This section describes functions in various libraries. For the
most part, each library is defined by a single C include file,
such as those listed above, and a single archive file containing
the library proper. The name of the archive is /$objtype/lib/libx.a,
where x is the base of the include file name, stripped of a
leading lib if present. For example, <draw.h> defines the contents
of library /$objtype/lib/libdraw.a, which may be abbreviated when
named to the loader as –ldraw. In practice, each include file contains
a #pragma that directs the loader to pick up the associated archive
automatically, so it is rarely
necessary to tell the loader which libraries a program needs.
The library to which a function belongs is defined by the header
file that defines its interface. The `C library', libc, contains
most of the basic subroutines such as strlen. Declarations for
all of these functions are in <libc.h>, which must be preceded by
(needs) an include of <u.h>. The graphics library, draw, is
defined by <draw.h>, which needs <libc.h> and <u.h>. The Buffered I/O
library, libbio, is defined by <bio.h>, which needs <libc.h> and <u.h>.
The ANSI C Standard I/O library, libstdio, is defined by <stdio.h>,
which needs <u.h>. There are a few other, less commonly used libraries
individual pages of this section.
The include file <u.h>, a prerequisite of several other include
files, declares the architecture–dependent and –independent types,
including: uchar, ushort, uint, and ulong, the unsigned integer
types; schar, the signed char type; vlong and uvlong, the signed
and unsigned very long integral types; Rune, the Unicode
character type; u8int, u16int, u32int, and u64int, the unsigned
integral types with specific widths; uintptr, the unsigned integral
type with the same width as a pointer; jmp_buf, the type of the
argument to setjmp and longjmp, plus macros that define the layout
of jmp_buf (see setjmp(2)); definitions of the bits in the
floating–point control register as used by getfcr(2); and the macros
va_arg and friends for accessing arguments of variadic functions
(identical to the macros defined in <stdarg.h> in ANSI C).|
When a process presents a file name to Plan 9, it is evaluated
by the following algorithm. Start with a directory that depends
on the first character of the path: / means the root of the main
hierarchy, # means the separate root of a kernel device's file
tree (see Section 3), and anything else means the process's current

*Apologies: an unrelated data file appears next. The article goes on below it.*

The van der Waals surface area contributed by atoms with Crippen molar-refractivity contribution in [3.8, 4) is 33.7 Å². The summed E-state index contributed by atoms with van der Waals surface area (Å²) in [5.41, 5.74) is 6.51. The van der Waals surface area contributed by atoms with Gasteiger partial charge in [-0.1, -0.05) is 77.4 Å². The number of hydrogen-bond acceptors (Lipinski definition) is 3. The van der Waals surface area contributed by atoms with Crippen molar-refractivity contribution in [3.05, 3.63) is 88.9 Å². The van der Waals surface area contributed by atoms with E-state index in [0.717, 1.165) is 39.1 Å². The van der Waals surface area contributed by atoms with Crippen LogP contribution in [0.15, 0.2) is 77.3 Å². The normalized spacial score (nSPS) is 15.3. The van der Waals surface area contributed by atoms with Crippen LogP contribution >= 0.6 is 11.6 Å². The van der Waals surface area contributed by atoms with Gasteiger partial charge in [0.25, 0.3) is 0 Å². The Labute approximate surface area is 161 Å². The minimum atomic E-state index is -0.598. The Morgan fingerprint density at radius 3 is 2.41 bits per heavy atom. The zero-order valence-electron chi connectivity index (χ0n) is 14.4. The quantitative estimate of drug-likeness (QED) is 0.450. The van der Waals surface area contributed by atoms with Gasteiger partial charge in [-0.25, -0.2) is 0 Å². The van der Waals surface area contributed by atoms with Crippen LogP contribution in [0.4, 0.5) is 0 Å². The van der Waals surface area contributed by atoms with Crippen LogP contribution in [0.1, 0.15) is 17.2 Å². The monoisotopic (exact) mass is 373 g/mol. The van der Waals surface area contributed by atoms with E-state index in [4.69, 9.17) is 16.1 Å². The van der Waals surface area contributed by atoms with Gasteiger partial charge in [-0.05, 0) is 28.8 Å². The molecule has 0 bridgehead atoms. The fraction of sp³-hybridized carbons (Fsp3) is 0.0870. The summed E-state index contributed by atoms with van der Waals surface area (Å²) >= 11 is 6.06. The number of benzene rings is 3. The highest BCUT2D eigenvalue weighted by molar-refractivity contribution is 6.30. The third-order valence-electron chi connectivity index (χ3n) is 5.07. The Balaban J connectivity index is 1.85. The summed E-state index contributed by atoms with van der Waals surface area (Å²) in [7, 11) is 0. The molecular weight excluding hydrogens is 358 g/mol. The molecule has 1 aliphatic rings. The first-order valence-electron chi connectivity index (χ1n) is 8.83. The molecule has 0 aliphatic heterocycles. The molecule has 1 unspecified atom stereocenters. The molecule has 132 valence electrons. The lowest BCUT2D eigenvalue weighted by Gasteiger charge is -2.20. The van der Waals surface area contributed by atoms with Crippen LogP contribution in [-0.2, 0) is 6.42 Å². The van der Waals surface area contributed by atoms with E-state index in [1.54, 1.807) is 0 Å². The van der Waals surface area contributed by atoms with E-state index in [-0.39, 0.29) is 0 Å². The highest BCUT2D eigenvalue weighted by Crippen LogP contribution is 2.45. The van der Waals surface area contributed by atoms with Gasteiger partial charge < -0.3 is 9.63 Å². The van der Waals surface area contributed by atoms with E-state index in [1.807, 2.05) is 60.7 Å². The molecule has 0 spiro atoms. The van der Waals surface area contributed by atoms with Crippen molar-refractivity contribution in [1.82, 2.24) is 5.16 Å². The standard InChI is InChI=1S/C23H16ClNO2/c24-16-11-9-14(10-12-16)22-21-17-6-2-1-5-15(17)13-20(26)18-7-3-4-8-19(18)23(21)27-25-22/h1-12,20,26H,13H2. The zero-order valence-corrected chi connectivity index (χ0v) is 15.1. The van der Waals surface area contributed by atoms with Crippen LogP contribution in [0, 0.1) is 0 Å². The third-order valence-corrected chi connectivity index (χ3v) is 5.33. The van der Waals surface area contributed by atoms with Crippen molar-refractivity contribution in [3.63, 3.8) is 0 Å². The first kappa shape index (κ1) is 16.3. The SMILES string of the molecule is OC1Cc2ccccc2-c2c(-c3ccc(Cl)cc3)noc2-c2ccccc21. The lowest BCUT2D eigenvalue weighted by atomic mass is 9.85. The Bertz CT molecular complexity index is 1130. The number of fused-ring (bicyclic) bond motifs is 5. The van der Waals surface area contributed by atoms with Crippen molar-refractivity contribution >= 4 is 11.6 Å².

working directory. Then for each path element, look up the element
in the directory, advance to that directory, do a possible translation
(see below), and repeat. The last step may yield a directory or
regular file. The collection of files reachable from the root
is called the name space of a process.
A program can use bind or mount (see bind(2)) to say that whenever
a specified file is reached during evaluation, evaluation instead
continues from a second specified file. Also, the same system
calls create union directories, which are concatenations of ordinary
directories that are searched sequentially until the
desired element is found. Using bind and mount to do name space
adjustment affects only the current process group (see below).
Certain conventions about the layout of the name space should
be preserved; see namespace(4).
Files are collected into a hierarchical organization called a
file tree starting in a directory called the root. File names,
also called paths, consist of a number of /–separated path elements
with the slashes corresponding to directories. A path element
must contain only printable characters (those outside the control
spaces of ASCII and Latin–1). A path element cannot contain a slash.
By convention, file descriptor 0 is the standard input, 1 is the
standard output, and 2 is the standard error output. With one
exception, the operating system is unaware of these conventions;
it is permissible to close file 0, or even to replace it by a
file open only for writing, but many programs will be confused
chicanery. The exception is that the system prints messages about
broken processes to file descriptor 2.
Files are normally read or written in sequential order. The I/O
position in the file is called the file offset and may be set
arbitrarily using the seek(2) system call.
Directories may be opened and read much like regular files. They
contain an integral number of records, called directory entries.
Each entry is a machine–independent representation of the information
about an existing file in the directory, including the name, ownership,
permission, access dates, and so on. The entry
corresponding to an arbitrary file can be retrieved by stat(2)
or fstat; wstat and fwstat write back entries, thus changing the
properties of a file. An entry may be translated into a more convenient,
addressable form called a Dir structure; dirstat, dirfstat, dirwstat,